Net orders for Class 8 trucks and commercial trailers remain on a roll as freight demand continues to exceed capacity, helping carriers generate cash for a long-overdue replacement of their aging fleets.
“The commercial trucking fleet is ancient as carriers went several years – four in the case of trailers – without replacing their equipment,” Kenny Vieth, president and senior analyst with ACT Research Co., told Fleet Owner. “This frenzy we’re seeing in orders also reflects that carriers now have the necessary cash to buy equipment.”
According to ACT’s preliminary data, net orders for heavy-duty Class 8 trucks for North American markets climbed to 38,200 units in April – a 158% increase from the same month in 2010 – and represents the largest monthly order intake since March 2006.
The firm added that net orders for trailers in March were 21% higher that February and 33% higher than January. ACT also noted that trailer shipments for the first quarter of 2011 were up 109% compared to the same quarter in 2010.
Frank Maly, ACT’s director of commercial vehicle transportation analysis and research, added that net orders for trailer have now grown for 18 consecutive months, as well as for 19 out of the past 20, and are now 98% above the level at this time in 2010.
“Trailer shipments, up 109% year-to-date, are growing at an even stronger pace. Additionally, backlogs continue to grow,” he pointed out. “The stage is set for solid industry performance for the remainder of 2011 and throughout 2012.”
Trucking should be able to afford the cost of this rapidly escalating equipment changeover for some time, as capacity remains tight in the face of growing freight demand, allowing fleets to charge higher prices.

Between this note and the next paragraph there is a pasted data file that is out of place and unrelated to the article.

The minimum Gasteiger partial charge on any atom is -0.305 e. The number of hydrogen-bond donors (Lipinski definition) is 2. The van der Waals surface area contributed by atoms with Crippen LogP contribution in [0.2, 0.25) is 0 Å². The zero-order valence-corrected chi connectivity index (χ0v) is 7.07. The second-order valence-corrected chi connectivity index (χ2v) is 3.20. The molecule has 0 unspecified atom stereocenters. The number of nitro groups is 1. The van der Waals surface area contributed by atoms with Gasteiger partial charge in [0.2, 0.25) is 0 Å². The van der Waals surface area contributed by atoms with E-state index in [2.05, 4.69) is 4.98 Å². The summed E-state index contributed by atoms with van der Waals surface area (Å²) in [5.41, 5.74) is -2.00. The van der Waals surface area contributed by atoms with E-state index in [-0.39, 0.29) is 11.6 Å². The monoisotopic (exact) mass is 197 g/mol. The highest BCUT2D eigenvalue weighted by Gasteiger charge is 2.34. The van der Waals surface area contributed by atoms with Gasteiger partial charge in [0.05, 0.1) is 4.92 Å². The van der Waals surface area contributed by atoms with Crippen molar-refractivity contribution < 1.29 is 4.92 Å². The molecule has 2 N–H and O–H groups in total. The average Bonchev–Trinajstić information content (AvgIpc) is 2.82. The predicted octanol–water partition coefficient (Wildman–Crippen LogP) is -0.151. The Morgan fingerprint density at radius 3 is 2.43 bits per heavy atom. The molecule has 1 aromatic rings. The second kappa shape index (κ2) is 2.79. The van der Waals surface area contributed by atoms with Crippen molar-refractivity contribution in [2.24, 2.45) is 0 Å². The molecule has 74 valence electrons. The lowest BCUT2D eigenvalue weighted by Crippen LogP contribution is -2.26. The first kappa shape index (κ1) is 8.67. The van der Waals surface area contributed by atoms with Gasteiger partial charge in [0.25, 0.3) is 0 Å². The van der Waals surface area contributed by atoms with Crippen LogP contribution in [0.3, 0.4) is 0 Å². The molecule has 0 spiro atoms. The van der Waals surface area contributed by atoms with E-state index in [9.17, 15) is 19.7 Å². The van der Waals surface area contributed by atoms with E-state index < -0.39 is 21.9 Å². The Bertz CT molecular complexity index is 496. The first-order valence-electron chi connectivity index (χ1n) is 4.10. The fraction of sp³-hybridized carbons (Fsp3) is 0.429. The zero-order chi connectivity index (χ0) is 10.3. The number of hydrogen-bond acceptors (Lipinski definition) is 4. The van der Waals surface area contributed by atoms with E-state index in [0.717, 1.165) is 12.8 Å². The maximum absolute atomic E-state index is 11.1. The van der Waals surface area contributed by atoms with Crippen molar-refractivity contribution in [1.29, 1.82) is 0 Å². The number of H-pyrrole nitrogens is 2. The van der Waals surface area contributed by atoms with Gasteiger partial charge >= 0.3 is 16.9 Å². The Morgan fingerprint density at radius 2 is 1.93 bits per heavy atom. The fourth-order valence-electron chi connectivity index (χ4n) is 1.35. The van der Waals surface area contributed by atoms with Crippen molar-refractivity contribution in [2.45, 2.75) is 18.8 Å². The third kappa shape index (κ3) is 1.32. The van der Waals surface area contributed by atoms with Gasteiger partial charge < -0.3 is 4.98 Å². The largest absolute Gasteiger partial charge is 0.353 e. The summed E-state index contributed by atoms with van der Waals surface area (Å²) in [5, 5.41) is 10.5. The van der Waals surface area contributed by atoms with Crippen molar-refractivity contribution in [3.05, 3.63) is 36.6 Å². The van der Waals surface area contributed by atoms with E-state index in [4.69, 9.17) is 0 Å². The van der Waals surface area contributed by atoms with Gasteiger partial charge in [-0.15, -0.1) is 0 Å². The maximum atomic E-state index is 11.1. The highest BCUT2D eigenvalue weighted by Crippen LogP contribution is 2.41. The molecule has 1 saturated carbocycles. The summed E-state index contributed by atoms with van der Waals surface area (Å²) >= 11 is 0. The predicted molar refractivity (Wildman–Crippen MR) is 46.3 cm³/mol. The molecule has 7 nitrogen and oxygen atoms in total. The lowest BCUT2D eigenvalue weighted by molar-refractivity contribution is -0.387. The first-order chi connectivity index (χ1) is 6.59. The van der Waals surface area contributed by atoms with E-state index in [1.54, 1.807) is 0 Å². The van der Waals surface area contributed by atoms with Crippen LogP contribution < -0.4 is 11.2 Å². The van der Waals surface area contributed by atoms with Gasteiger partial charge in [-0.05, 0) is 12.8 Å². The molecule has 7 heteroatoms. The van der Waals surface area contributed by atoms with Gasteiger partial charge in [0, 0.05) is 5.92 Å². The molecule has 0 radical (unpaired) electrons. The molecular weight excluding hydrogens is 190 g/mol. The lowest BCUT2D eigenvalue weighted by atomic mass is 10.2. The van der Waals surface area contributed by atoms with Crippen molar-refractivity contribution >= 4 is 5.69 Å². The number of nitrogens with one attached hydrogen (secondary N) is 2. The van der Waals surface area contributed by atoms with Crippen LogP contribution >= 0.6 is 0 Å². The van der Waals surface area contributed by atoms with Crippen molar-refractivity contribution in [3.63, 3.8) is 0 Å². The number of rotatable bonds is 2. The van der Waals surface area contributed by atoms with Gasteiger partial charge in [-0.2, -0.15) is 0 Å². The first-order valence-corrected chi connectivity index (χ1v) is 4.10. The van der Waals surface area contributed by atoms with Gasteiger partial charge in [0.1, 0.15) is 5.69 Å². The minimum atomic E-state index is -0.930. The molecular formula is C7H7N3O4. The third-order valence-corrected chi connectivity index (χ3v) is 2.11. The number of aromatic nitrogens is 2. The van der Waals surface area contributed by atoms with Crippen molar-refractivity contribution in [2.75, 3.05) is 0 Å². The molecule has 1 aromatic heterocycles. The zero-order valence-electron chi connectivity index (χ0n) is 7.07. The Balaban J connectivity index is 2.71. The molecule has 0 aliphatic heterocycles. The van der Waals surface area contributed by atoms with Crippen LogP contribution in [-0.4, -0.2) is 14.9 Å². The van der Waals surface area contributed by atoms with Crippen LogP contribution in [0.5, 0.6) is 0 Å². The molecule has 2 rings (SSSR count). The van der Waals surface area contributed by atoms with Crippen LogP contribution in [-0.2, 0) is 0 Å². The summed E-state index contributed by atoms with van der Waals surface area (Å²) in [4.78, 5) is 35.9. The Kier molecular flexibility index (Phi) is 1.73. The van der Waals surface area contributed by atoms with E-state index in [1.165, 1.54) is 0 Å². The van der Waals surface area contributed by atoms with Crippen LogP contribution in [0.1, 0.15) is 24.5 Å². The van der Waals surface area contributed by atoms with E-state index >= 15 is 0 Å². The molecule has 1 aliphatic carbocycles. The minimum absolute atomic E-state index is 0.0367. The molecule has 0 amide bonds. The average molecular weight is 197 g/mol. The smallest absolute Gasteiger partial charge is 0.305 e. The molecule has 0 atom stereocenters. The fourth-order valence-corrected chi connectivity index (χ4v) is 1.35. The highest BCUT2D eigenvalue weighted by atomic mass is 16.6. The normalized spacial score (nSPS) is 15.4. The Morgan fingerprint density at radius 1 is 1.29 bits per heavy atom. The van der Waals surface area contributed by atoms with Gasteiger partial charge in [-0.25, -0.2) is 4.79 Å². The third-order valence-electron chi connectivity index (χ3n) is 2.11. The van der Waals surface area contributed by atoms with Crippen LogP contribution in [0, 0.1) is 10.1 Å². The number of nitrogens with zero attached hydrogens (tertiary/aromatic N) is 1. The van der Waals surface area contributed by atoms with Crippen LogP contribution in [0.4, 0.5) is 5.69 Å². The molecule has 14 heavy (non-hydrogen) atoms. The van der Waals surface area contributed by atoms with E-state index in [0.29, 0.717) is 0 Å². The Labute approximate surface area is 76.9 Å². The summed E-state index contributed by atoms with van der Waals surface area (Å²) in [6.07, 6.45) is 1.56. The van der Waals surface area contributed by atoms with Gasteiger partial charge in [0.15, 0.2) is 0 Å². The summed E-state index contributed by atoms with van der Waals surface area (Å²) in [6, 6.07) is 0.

For example, the Trucking Conditions Index (TCI) compiled by FTR Associates reached 13.3 in March from 9.92 in February – and any TCI reading above 10 is an indication that volumes, prices and margins are in a good range for trucking companies, noted Eric Starks, FTR’s president.
“During the first months of 2011, the fundamentals of the balance between the supply and demand for truck transport was obscured by the normal seasonal weakness in demand,” he explained. “Now that we are moving into the higher freight [volume] months, the dimensions of the capacity situation are beginning to come into sharper focus as we expected.”
He believes that capacity shortage will enable trucking revenues to outpace the significant increases in trucking costs, including higher driver wages, fuel prices and more expensive equipment.
“The list of positive drivers leading to [these] order spikes is long: Healthy freight, increasing trucker profits, pent-up replacement demand, rising used equipment prices, improving credit worthiness, rising prices for new vehicles, and lead times for new equipment that have pushed out to the end of the year,” added Vieth. “And if that was not enough, there is the accelerated depreciation schedule for 2011 to consider.”